Renowned Miami artist unveils decorative cooling towels to help people beat the heat

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Miami-Dade County artist-in-residence Xavier Cortada wants you to wipe your neck with his latest artwork.

At the Coral Gables Museum on Thursday, Cortada unveiled a series of paintings highlighting the threat of extreme heat in Miami. He also revealed a cooling towel, printed with one of his designs, which he hopes will keep people cool this summer.

Cortada designed the towels with Mission, a New York company that makes cooling gear for athletes and outdoor workers. Mission will donate 3,000 towels to the county to hand out to its employees and residents. The company will be selling the towels online and donate the proceeds to Cortada’s nonprofit foundation to support its Keep Cool Miami-Dade campaign.

“I’m trying to get people to understand that our communities are vulnerable,” said Cortada, a University of Miami professor and fulltime artist. “The cooling towels aren’t just for better performance, if you’re an athlete running a mile or playing tennis. … The cooling towels are also necessary if you’re working outdoors as a street vendor in la Calle Ocho and it’s just too hot.”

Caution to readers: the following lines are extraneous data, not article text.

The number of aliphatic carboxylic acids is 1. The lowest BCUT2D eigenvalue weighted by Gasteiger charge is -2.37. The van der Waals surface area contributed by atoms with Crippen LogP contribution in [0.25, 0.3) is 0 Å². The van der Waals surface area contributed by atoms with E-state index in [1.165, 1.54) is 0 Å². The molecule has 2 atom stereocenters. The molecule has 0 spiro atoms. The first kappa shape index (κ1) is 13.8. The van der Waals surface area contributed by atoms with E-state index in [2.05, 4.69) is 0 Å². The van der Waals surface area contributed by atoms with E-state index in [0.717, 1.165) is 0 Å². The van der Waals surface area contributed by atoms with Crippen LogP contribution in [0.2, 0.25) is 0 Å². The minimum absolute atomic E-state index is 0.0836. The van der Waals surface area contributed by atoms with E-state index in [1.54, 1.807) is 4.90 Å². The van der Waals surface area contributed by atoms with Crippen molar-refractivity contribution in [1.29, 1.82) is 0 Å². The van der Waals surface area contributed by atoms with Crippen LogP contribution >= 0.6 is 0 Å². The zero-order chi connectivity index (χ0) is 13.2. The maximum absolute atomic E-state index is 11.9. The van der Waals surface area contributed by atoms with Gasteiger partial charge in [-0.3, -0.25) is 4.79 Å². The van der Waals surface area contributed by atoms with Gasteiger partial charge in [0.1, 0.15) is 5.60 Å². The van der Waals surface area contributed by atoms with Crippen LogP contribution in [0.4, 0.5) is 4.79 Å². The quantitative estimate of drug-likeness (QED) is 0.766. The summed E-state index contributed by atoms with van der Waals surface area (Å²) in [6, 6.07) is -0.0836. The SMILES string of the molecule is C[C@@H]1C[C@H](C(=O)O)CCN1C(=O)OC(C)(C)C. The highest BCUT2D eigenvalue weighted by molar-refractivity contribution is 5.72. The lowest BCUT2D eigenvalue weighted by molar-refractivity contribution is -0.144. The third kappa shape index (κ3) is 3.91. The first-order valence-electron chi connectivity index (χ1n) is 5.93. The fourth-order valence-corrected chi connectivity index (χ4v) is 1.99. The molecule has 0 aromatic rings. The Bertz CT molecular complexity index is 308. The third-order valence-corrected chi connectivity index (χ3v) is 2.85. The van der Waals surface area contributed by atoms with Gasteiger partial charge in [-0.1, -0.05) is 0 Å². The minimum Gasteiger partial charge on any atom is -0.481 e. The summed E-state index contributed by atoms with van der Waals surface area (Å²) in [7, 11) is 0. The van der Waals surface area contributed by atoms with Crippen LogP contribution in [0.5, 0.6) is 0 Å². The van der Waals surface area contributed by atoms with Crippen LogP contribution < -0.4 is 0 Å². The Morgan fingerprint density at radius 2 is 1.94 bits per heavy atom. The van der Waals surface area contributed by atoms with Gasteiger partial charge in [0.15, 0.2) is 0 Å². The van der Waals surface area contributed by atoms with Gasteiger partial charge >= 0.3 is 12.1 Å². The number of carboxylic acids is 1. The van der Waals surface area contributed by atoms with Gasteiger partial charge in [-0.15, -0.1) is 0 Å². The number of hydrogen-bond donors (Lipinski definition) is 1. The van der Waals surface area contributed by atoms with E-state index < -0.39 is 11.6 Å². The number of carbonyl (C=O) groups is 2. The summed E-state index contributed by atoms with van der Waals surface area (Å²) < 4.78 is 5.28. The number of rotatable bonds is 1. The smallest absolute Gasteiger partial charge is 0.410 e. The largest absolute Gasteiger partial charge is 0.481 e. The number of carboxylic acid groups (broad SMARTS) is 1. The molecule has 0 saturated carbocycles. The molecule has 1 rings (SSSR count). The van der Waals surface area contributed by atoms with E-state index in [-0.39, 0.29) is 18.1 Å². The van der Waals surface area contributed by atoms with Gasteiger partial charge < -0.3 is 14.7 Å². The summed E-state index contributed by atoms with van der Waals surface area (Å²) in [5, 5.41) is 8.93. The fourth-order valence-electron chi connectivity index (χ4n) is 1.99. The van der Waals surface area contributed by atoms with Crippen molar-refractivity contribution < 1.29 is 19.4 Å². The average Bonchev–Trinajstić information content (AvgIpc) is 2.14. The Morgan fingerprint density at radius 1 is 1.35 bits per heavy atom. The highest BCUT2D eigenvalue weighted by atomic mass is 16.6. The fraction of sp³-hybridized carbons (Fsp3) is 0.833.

Cortada found inspiration for his art in Miami-Dade’s extreme heat action plan, which lays out the damage heat does to public health and the local economy. Heat kills 34 people a year countywide and sends hundreds more to hospitals, according to a 2022 report accompanying the plan. It also costs an estimated $10 billion a year in lost productivity to employers in the county, according to a separate report by the Adrienne Arsht Rockefeller Foundation Resilience Center.

Jane Gilbert, the county’s chief heat officer and one of the authors of the county’s heat plan, said she was pleased to see Cortada’s visual representation of her work. “I try a lot to reach people through facts and figures,” she said. “But art is another way of reaching people’s hearts.”

‘Coping with a warming planet’

Miami is already hot, and it’s only getting hotter.